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Compiling FIDL


This tutorial builds on the Compiling FIDL tutorial. For the full set of FIDL tutorials, refer to the overview


This tutorial covers how to include the HLCPP FIDL bindings into code you write by creating a unit test that will serve as a "playground" for exploring the the HLCPP bindings.

This document covers how to complete the following tasks:

  • Write a C++ host test.
  • Add the HLCPP bindings of a FIDL library as a build dependency.
  • Include the HLCPP bindings into your C++ code.
  • Inspect and using the generated bindings code

If you'd like to follow along and write the code yourself, feel free to delete the example code:

rm -r examples/fidl/hlcpp/unittests/*

Write a host test

Add a gtest stub to examples/fidl/hlcpp/unittests/

#include <gtest/gtest.h>

namespace {

} // namespace

Define a build target for the host test

Next, create a target that will make it possible to run the test on host, by defining a test for it, then depending on it through the $host_toolchain.

This is done by adding the following to examples/fidl/hlcpp/unittests/

group("unittests") {
  testonly = true
  deps = [ ":example-cpp-host-test($host_toolchain)" ]

test("example-cpp-host-test") {
  sources = [ "" ]
  deps = [ "//third_party/googletest:gtest_main" ]

Run the host test

You can now run the empty test suite:

fx set core.x64 --with //examples/fidl/hlcpp/unittests
fx test -vo example-cpp-host-test

You should see test output indicating that zero tests have run, since no tests have been added yet.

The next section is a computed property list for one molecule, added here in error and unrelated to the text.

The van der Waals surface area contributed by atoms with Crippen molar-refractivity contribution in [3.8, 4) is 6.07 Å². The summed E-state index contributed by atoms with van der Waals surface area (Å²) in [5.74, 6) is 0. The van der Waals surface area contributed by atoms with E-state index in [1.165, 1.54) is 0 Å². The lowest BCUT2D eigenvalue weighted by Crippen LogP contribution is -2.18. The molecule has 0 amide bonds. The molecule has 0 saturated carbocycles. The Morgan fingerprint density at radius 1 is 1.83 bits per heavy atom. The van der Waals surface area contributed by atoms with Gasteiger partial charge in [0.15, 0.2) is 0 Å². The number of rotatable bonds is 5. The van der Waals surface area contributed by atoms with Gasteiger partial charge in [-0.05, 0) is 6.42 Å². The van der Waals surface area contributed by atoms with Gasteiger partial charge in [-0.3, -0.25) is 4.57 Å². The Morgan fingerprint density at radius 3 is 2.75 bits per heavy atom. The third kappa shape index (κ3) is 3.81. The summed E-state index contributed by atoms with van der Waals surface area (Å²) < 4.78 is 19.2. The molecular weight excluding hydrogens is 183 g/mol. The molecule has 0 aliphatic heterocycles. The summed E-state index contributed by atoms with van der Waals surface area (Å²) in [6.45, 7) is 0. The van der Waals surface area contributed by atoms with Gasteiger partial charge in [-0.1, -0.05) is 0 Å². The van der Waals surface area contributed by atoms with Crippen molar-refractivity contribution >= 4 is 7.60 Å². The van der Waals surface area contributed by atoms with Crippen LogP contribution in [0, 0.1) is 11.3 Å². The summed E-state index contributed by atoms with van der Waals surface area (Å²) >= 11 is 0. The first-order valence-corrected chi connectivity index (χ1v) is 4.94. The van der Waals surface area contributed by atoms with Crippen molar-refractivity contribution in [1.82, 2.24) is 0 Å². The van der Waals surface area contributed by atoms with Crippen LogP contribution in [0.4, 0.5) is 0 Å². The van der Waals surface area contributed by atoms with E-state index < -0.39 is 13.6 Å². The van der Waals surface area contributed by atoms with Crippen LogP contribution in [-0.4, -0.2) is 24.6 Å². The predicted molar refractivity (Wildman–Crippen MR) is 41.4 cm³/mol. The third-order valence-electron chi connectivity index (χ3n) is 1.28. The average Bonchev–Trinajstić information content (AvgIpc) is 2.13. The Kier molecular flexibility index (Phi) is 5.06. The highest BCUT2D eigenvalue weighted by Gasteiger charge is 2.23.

Add the HLCPP FIDL bindings as a dependency.

Add a dependency on the HLCPP bindings by referencing the FIDL target directly. The new test target should look like:

test("example-cpp-host-test") {
  sources = [ "" ]
  deps = [

(Optional) To view the newly generated bindings:

  1. Rebuild using fx build.
  2. Change to the generated files directory: out/default/fidling/gen/examples/fidl/fuchsia.examples/fuchsia/examples. You may need to change out/default if you have set a different build output directory. You can check your build output directory by running cat .fx-build-dir.

For more information on how to find generated bindings code, see Viewing Generated Bindings Code.

Include the bindings, by adding the following include statement to the top of examples/fidl/hlcpp/unittests/

#include <fuchsia/examples/cpp/fidl.h>

Now, feel free to write some tests and play around with the bindings by referring to the generated code or the HLCPP Bindings Reference.

Here's some example code to get started. You can add this inside the anonymous namespace in

TEST(FidlExamples, Bits) {
  auto flags = fuchsia::examples::FileMode::READ | fuchsia::examples::FileMode::WRITE;
  ASSERT_EQ(static_cast<uint16_t>(flags), 0b11);
  flags |= fuchsia::examples::FileMode::EXECUTE;
  ASSERT_EQ(flags, fuchsia::examples::FileModeMask);

TEST(FidlExamples, Enums) {
  ASSERT_EQ(static_cast<uint32_t>(fuchsia::examples::LocationType::MUSEUM), 1u);

TEST(FidlExamples, Structs) {
  fuchsia::examples::Color default_color;
  ASSERT_EQ(, 0u);
  ASSERT_EQ(, "red");

  fuchsia::examples::Color blue = {1, "blue"};
  ASSERT_EQ(, 1u);

TEST(FidlExamples, Unions) {
  auto int_val = fuchsia::examples::JsonValue::WithIntValue(1);
  ASSERT_EQ(int_val.Which(), fuchsia::examples::JsonValue::Tag::kIntValue);

  auto str_val = fuchsia::examples::JsonValue::WithStringValue("1");
  ASSERT_EQ(str_val.Which(), fuchsia::examples::JsonValue::Tag::kStringValue);

  fuchsia::examples::JsonValuePtr other_int_val = fuchsia::examples::JsonValue::New();
  ASSERT_EQ(other_int_val->int_value(), 5);

TEST(FidlExamples, Tables) {
  fuchsia::examples::User user;
  *user.mutable_age() += 100;
  ASSERT_EQ(user.age(), 200);

Rebuild and rerun the tests by running:

fx test -vo example-cpp-host-test